Each year on World Password Day, I wonder whether this year's will be the last. After all, passwords are an insufficient means of protecting what's important to us. When you look at major breaches, they frequently involve bad guys using someone's username and password to get into a trusted account and do untrusted things.
It's time for passwords to fade away as our primary means of authentication – I believe that the idea of using passwords to access your accounts will soon seem as antiquated as waiting in line at the bank to withdraw cash from a teller. After all, passwords are static – they only change when either the user or the online provider decides they need to be changed. We need something more dynamic, that can adapt to the risk in a given situation.
To get to this better future requires some work and changes in habits, of course. The answer is to move away from password authentication to a model of frictionless, multi-factor authentication.
There are a few challenges, and most of them relate to the user experience. First, passwords are familiar and convenient to many users. Second, multi-factor authentication is sometimes portrayed as complicated or confusing to the average user. That doesn't have to be the case.
When I talk about multi-factor authentication, I'm not talking about texting you a code to prove your identity. I'm talking about dynamic multi-factor authentication (MFA), which uses context to determine how much you (or the person or device trying to access your account) can be trusted. For example, dynamic MFA can (invisibly) perform dynamic measurement of what you're doing, how you're doing it, where you are, and so forth and use that context to reduce, or even eliminate, the amount of “in your face” authentication that is required.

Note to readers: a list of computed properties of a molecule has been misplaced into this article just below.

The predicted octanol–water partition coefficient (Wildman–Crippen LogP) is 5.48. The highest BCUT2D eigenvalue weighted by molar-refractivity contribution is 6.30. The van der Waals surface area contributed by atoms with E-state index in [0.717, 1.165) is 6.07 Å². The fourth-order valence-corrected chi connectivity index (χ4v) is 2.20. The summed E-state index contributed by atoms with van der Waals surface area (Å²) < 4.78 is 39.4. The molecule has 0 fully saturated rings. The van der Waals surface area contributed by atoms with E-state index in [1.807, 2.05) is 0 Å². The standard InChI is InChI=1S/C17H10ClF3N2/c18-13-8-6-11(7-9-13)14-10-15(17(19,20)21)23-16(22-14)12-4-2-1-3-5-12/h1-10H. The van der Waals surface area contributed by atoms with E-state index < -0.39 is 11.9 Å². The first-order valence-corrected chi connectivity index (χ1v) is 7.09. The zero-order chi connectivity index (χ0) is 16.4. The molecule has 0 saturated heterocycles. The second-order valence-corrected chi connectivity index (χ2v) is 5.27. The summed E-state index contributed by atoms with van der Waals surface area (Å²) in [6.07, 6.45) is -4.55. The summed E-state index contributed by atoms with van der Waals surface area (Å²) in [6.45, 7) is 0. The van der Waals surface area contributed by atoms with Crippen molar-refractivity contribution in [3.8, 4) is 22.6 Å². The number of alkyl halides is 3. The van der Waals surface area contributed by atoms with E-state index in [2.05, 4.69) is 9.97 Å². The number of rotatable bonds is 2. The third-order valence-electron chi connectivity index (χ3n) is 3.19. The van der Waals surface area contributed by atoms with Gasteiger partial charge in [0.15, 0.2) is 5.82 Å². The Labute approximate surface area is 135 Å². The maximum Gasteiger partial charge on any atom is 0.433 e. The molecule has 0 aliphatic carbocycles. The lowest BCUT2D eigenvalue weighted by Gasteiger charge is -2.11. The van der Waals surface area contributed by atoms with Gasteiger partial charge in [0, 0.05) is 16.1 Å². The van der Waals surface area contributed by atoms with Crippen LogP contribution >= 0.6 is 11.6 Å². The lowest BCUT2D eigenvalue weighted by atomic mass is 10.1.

From a business perspective, this approach of dynamic multi-factor authentication makes a lot of sense because it helps make the right things easy, and the wrong things difficult. Dynamic MFA increases trust between you and your users, while minimising the amount of effort required. From a user perspective, this approach gets closer to the “it just works” model they want, and doesn't lead to the frustration of overly complex password policies (or the risk of using “password123” on every account because anything else seem too complicated).
We need to celebrate World Authentication Day instead – I've got it on my calendar for next year. Do you?
Contributed by Dwayne Melancon, VP of product, iovation
*Note: The views expressed in this blog are those of the author and do not necessarily reflect the views of SC Media or Haymarket Media.